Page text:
Fire victim credits Stoughton Police rescue - WKOW 27: Madison, WI Breaking News, Weather and Sports

Fire victim credits Stoughton Police rescue

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STOUGHTON (WKOW) -- One of the victims of a damaging fire in Stoughton credits police officers with making possible a roof top rescue, as smoke engulfed the burning building.

"It was quick,"   Andrew Martin says of the response by the officers to the apartments at 617 West Main Street on New Year's Day.

Martin tells 27 News a smoke alarm alerted his girlfriend to trouble in their second story unit mid-afternoon, but he discovered suffocating smoke when Martin opened the apartment door to try to leave.

Martin says they acted quickly, taking out a bedroom window screen and calling 911. 

"She kept asking us a bunch of different questions,"  he says.  "I'm not sure who's downstairs.  Upstairs, we're all out of the house, we're on the roof, we're trapped,"  Martin says.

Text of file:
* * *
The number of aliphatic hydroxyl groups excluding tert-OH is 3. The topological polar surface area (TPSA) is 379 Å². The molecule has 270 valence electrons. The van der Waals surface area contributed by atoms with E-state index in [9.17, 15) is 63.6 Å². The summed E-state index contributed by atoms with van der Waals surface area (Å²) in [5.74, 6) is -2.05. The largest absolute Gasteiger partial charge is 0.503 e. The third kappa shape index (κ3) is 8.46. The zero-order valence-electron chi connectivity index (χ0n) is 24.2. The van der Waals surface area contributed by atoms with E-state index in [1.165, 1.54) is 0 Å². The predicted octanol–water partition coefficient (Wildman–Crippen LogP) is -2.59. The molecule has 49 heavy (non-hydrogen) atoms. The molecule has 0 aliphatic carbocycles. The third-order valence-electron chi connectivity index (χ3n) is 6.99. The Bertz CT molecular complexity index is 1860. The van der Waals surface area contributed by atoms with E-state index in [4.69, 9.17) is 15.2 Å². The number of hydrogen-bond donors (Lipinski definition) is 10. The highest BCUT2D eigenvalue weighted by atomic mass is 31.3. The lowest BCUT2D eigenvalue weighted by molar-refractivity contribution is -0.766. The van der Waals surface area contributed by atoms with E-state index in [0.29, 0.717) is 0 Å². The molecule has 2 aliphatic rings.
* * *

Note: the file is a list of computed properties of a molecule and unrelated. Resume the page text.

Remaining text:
Family members in a ground floor apartment had already gotten out. 

Stoughton Police Officer Bob Miller was one of four officers first to the scene, even before firefighters could get there.  He says had to make sure no one else was in the upstairs unit, so without breathing apparatus, he crawled on his stomach through the smoke and into the apartment.

"No training, but I remember as a kid about crawling when there's smoke inside a building,"  Miller says.  "Kind of reverting back to being a kid."

Officer Carson Hoeper followed Miller in.  "That's we signed up for,"  Hoeper says.  "I can speak for (all four officers)."

The two other officers located a ladder, and brought down Martin, his girlfriend and their roommate.

"We only have so much with us, most of which we carry on our body,"  Officer Kade Wilkinson says.   "So improvisation does happen."

"It could have gone badly,"  Officer Jessica Chesmore says.  "We couldn't really see much from the outside, as frantic as it was.  We moved as fast as we could, did what we had to do."

The fire caused $60,000 damage, and will keep Martin and other tenants out of their units for at least three months.

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